• Ground Training for FMS integrated Receiver as provided does not meet all requirements of CASS 724.115(22). Particularly the General training requirements.
  • FMS:
    • Basic programming philosophy is not prevalent in this course. Crew duties should be strictly adhered to while programming the FMS.
    • GPS standard verification procedures are not included in the training philosophy and need to be emphasized in Standard Operating Procedures development and exercised
    • Classroom FMS training is not complete nor does it replicate the existing software in the simulator.
    • Temperature Compensation for the FMS-3000 was not included, nor being considered by Cessna for this type. Restrictions need to be communicated through Standard Operating Procedures and considered when approving the operator for GPS approaches- VNAV approaches to DA or MDA. Manual corrections to altitudes would be required for the applicable altitudes for a typical LNAV only step-down type approach during cold weather (0 degrees and below). SCDA type approaches may not be assured required obstacle clearance at temperatures below ISA.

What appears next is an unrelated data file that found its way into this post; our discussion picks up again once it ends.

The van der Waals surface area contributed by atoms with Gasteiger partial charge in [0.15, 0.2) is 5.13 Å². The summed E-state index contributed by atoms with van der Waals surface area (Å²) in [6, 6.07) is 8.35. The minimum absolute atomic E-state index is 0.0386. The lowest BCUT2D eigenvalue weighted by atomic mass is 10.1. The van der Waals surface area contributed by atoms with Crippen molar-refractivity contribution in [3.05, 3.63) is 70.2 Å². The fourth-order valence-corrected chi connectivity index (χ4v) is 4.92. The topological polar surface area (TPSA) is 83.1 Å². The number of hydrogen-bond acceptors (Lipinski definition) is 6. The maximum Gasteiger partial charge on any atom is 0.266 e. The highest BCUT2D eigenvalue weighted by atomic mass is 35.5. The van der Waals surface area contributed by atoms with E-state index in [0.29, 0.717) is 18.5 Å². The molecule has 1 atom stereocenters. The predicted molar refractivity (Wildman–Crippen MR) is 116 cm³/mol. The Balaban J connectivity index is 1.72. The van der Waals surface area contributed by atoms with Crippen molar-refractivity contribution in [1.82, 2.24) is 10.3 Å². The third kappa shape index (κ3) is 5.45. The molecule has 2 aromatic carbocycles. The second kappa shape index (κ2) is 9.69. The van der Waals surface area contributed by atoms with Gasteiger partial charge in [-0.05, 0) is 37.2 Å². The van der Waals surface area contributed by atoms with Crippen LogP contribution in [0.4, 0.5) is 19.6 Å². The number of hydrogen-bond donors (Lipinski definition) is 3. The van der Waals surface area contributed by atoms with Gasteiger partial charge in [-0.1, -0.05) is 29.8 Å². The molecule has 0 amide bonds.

18. Appendix 4 - Operating rules appliance checklist

  • It is not the intention of this report to find commonality with other existing types.
  • Recommendation: This aircraft is currently considered a high-performance aircraft requiring an individual type rating. While it has been considered a single pilot aircraft in the Aircraft Type Designator List of Division 6 Appendix A in Part IV- Personnel Licensing and Training Standards, the operating rules of 704.106 preclude carriage of passengers in IFR flight. There is currently little practicality in operating this aircraft single pilot in commercial operations. (For information only, restrictions are also in place under CASS 723.86(3) that do not allow single pilot operations above FL250 for CAR 703 aircraft). For consistency and related safety implications, consideration should be given (as has been previously done in aircraft like the EMB-110 Banderante) to require two pilots for Part VII commercial operations (or IFR/VFR Night per the E110 type) and reflect this in the Aircraft Type Designator List.